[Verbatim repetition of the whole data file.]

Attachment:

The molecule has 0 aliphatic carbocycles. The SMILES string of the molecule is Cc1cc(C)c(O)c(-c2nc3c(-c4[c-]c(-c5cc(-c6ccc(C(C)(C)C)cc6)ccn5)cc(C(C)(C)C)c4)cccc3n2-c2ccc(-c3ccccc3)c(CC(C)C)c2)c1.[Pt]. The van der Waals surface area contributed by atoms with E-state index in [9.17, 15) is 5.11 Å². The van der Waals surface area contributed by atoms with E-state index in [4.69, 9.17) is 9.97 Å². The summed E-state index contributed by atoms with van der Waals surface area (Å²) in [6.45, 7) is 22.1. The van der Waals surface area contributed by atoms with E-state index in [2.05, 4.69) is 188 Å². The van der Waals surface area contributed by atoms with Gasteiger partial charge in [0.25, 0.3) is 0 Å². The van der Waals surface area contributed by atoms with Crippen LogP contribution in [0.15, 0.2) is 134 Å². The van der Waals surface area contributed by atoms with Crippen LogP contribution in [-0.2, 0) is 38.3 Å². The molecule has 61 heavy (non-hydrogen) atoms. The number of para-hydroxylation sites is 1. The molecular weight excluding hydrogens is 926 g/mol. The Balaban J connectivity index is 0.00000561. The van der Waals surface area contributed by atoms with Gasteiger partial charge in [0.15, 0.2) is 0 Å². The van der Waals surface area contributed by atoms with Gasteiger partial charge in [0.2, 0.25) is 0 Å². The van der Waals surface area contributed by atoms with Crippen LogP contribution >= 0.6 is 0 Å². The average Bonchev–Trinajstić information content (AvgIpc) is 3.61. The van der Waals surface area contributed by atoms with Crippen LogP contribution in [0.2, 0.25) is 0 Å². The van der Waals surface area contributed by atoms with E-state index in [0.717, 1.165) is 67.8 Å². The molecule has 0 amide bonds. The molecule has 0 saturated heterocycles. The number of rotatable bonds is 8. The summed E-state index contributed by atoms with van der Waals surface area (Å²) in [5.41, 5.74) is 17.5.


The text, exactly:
The molecule has 0 aliphatic carbocycles. The SMILES string of the molecule is Cc1cc(C)c(O)c(-c2nc3c(-c4[c-]c(-c5cc(-c6ccc(C(C)(C)C)cc6)ccn5)cc(C(C)(C)C)c4)cccc3n2-c2ccc(-c3ccccc3)c(CC(C)C)c2)c1.[Pt]. The van der Waals surface area contributed by atoms with E-state index in [9.17, 15) is 5.11 Å². The van der Waals surface area contributed by atoms with E-state index in [4.69, 9.17) is 9.97 Å². The summed E-state index contributed by atoms with van der Waals surface area (Å²) in [6.45, 7) is 22.1. The van der Waals surface area contributed by atoms with E-state index in [2.05, 4.69) is 188 Å². The van der Waals surface area contributed by atoms with Gasteiger partial charge in [0.25, 0.3) is 0 Å². The van der Waals surface area contributed by atoms with Crippen LogP contribution in [0.15, 0.2) is 134 Å². The van der Waals surface area contributed by atoms with Crippen LogP contribution in [-0.2, 0) is 38.3 Å². The molecule has 61 heavy (non-hydrogen) atoms. The number of para-hydroxylation sites is 1. The molecular weight excluding hydrogens is 926 g/mol. The Balaban J connectivity index is 0.00000561. The van der Waals surface area contributed by atoms with Gasteiger partial charge in [0.15, 0.2) is 0 Å². The van der Waals surface area contributed by atoms with Gasteiger partial charge in [0.2, 0.25) is 0 Å². The van der Waals surface area contributed by atoms with Crippen LogP contribution >= 0.6 is 0 Å². The average Bonchev–Trinajstić information content (AvgIpc) is 3.61. The van der Waals surface area contributed by atoms with Crippen LogP contribution in [0.2, 0.25) is 0 Å². The van der Waals surface area contributed by atoms with E-state index in [0.717, 1.165) is 67.8 Å². The molecule has 0 amide bonds. The molecule has 0 saturated heterocycles. The number of rotatable bonds is 8. The summed E-state index contributed by atoms with van der Waals surface area (Å²) in [5.41, 5.74) is 17.5.